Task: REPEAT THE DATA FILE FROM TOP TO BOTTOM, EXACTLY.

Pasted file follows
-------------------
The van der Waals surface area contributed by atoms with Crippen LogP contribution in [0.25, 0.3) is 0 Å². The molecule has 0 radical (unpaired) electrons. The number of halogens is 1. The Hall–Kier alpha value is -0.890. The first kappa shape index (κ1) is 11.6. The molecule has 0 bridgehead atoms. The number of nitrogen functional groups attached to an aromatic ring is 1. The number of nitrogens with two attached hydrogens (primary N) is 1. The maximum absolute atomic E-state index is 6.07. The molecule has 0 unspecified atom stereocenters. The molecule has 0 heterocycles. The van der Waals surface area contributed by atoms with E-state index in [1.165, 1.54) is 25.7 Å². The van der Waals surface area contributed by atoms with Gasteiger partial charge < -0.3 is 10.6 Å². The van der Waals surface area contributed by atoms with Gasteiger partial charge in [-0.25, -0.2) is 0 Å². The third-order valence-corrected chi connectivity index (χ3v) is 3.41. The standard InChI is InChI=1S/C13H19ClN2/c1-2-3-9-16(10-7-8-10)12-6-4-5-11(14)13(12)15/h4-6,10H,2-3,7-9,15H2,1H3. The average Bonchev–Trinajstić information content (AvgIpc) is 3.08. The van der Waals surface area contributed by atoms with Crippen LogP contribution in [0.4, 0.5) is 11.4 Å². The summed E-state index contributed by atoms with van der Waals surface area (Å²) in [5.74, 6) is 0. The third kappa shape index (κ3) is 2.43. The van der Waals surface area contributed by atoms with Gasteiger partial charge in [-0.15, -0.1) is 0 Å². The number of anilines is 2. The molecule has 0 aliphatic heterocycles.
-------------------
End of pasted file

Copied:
The van der Waals surface area contributed by atoms with Crippen LogP contribution in [0.25, 0.3) is 0 Å². The molecule has 0 radical (unpaired) electrons. The number of halogens is 1. The Hall–Kier alpha value is -0.890. The first kappa shape index (κ1) is 11.6. The molecule has 0 bridgehead atoms. The number of nitrogen functional groups attached to an aromatic ring is 1. The number of nitrogens with two attached hydrogens (primary N) is 1. The maximum absolute atomic E-state index is 6.07. The molecule has 0 unspecified atom stereocenters. The molecule has 0 heterocycles. The van der Waals surface area contributed by atoms with E-state index in [1.165, 1.54) is 25.7 Å². The van der Waals surface area contributed by atoms with Gasteiger partial charge < -0.3 is 10.6 Å². The van der Waals surface area contributed by atoms with Gasteiger partial charge in [-0.25, -0.2) is 0 Å². The third-order valence-corrected chi connectivity index (χ3v) is 3.41. The standard InChI is InChI=1S/C13H19ClN2/c1-2-3-9-16(10-7-8-10)12-6-4-5-11(14)13(12)15/h4-6,10H,2-3,7-9,15H2,1H3. The average Bonchev–Trinajstić information content (AvgIpc) is 3.08. The van der Waals surface area contributed by atoms with Crippen LogP contribution in [0.4, 0.5) is 11.4 Å². The summed E-state index contributed by atoms with van der Waals surface area (Å²) in [5.74, 6) is 0. The third kappa shape index (κ3) is 2.43. The van der Waals surface area contributed by atoms with Gasteiger partial charge in [-0.15, -0.1) is 0 Å². The number of anilines is 2. The molecule has 0 aliphatic heterocycles.